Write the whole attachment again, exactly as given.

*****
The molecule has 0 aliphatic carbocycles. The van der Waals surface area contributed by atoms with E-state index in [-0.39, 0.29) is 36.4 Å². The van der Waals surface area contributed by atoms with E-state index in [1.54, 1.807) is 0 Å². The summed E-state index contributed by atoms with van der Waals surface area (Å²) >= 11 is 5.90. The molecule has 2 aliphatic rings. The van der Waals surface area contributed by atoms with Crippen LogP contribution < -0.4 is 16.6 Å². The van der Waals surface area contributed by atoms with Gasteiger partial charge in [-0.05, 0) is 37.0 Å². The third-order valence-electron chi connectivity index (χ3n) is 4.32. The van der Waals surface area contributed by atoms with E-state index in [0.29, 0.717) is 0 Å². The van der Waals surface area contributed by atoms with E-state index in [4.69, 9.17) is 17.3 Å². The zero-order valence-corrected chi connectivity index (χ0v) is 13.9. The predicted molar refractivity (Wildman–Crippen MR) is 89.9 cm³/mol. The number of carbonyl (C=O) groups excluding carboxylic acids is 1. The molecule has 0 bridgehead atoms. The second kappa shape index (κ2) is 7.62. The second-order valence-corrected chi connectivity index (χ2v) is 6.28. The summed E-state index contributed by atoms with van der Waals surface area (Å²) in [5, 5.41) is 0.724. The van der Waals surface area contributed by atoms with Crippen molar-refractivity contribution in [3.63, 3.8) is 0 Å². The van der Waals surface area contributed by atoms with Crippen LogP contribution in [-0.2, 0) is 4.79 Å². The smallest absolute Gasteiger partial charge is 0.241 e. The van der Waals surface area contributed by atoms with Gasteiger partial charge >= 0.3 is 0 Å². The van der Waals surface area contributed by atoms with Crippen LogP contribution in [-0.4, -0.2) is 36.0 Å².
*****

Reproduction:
The molecule has 0 aliphatic carbocycles. The van der Waals surface area contributed by atoms with E-state index in [-0.39, 0.29) is 36.4 Å². The van der Waals surface area contributed by atoms with E-state index in [1.54, 1.807) is 0 Å². The summed E-state index contributed by atoms with van der Waals surface area (Å²) >= 11 is 5.90. The molecule has 2 aliphatic rings. The van der Waals surface area contributed by atoms with Crippen LogP contribution < -0.4 is 16.6 Å². The van der Waals surface area contributed by atoms with Gasteiger partial charge in [-0.05, 0) is 37.0 Å². The third-order valence-electron chi connectivity index (χ3n) is 4.32. The van der Waals surface area contributed by atoms with E-state index in [0.29, 0.717) is 0 Å². The van der Waals surface area contributed by atoms with E-state index in [4.69, 9.17) is 17.3 Å². The zero-order valence-corrected chi connectivity index (χ0v) is 13.9. The predicted molar refractivity (Wildman–Crippen MR) is 89.9 cm³/mol. The number of carbonyl (C=O) groups excluding carboxylic acids is 1. The molecule has 0 bridgehead atoms. The second kappa shape index (κ2) is 7.62. The second-order valence-corrected chi connectivity index (χ2v) is 6.28. The summed E-state index contributed by atoms with van der Waals surface area (Å²) in [5, 5.41) is 0.724. The van der Waals surface area contributed by atoms with Crippen molar-refractivity contribution in [3.63, 3.8) is 0 Å². The van der Waals surface area contributed by atoms with Crippen LogP contribution in [-0.2, 0) is 4.79 Å². The smallest absolute Gasteiger partial charge is 0.241 e. The van der Waals surface area contributed by atoms with Gasteiger partial charge >= 0.3 is 0 Å². The van der Waals surface area contributed by atoms with Crippen LogP contribution in [-0.4, -0.2) is 36.0 Å².